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Airbnb vs. hotels: cost of cancelling in DC 'fundamentally different'

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Rachel Rhodes

Airbnb announced today that it will cancel all reservations in Washington, D.C. in advance of President-elect Joe Biden’s inauguration next week, in the wake of the Jan. 6 armed insurrection at the U.S. Capitol. 

David Sherwyn

Professor of Hospitality Human Resources

David Sherwyn, professor of hospitality human resources and law, is the director of the Cornell University Center for Innovative Hospitality Labor & Employment Relations. Sherwyn says the Airbnb cancellations in D.C. put the differences between rental platforms and hotels in stark relief.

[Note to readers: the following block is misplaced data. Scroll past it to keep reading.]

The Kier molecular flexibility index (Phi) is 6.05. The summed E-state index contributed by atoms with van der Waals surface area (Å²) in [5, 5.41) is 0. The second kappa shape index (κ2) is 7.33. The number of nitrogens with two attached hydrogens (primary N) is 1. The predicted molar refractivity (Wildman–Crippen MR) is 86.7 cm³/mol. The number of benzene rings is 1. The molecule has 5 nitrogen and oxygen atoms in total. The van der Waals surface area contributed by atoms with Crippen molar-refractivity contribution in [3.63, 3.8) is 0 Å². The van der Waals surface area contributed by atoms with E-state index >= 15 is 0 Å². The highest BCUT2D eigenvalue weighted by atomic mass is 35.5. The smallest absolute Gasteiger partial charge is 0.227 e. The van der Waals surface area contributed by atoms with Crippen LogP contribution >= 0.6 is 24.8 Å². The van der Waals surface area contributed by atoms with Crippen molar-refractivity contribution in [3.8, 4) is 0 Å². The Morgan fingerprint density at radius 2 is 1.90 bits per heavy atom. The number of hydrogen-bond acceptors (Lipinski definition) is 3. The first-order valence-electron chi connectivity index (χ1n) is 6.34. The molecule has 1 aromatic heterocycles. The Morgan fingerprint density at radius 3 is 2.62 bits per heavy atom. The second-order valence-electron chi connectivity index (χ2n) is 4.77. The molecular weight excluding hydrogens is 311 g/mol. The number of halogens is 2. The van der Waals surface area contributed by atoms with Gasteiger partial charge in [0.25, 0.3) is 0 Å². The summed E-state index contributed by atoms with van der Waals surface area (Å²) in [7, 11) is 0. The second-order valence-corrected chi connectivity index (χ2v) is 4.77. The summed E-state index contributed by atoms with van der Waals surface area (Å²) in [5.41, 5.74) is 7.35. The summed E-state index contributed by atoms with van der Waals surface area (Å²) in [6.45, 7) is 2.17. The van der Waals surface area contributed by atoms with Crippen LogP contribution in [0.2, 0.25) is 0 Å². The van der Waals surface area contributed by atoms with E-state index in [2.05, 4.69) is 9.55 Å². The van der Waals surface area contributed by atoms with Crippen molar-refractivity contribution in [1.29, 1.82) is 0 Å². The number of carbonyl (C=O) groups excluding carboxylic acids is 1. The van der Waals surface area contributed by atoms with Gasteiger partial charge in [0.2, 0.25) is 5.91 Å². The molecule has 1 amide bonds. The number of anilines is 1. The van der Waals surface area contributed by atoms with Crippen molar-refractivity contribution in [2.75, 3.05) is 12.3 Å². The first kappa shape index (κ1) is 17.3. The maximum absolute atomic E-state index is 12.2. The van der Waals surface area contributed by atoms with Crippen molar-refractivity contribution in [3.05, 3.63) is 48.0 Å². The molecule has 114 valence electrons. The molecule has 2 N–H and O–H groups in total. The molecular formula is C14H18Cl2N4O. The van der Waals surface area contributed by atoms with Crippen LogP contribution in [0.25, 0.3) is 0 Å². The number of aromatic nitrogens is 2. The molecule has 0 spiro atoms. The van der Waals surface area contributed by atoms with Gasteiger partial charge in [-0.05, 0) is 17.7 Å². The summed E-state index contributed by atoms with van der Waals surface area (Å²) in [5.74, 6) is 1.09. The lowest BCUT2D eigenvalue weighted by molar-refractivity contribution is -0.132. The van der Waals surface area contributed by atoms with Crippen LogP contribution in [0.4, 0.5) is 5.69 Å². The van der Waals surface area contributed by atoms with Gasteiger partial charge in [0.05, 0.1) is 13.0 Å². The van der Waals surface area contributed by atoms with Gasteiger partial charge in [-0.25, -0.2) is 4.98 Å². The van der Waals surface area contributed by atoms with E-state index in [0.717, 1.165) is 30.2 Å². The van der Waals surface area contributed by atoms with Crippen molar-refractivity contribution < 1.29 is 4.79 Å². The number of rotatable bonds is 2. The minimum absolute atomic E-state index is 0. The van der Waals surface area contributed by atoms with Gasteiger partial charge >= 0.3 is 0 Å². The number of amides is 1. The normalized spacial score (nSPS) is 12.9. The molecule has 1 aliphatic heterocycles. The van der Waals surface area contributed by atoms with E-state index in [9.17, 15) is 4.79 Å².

Sherwyn says:

“Airbnb is fundamentally different than a hotel in that they are simply a platform, they are not public spaces, they do not have employees, and they do not have the type of debt service that a hotel has. In addition, they do not have security at their properties and they insure their providers so the potential costs are huge. 

“In D.C., providers who do not share their home, but instead rent the entire home are limited to a certain number of days per year. The cost to Airbnb is some lost revenue and risk reduction. The cost to hotels are their place in the economy, their employees compensation (tipped employees, housekeepers, etc.), and their duty to their guests who need to be in town.”

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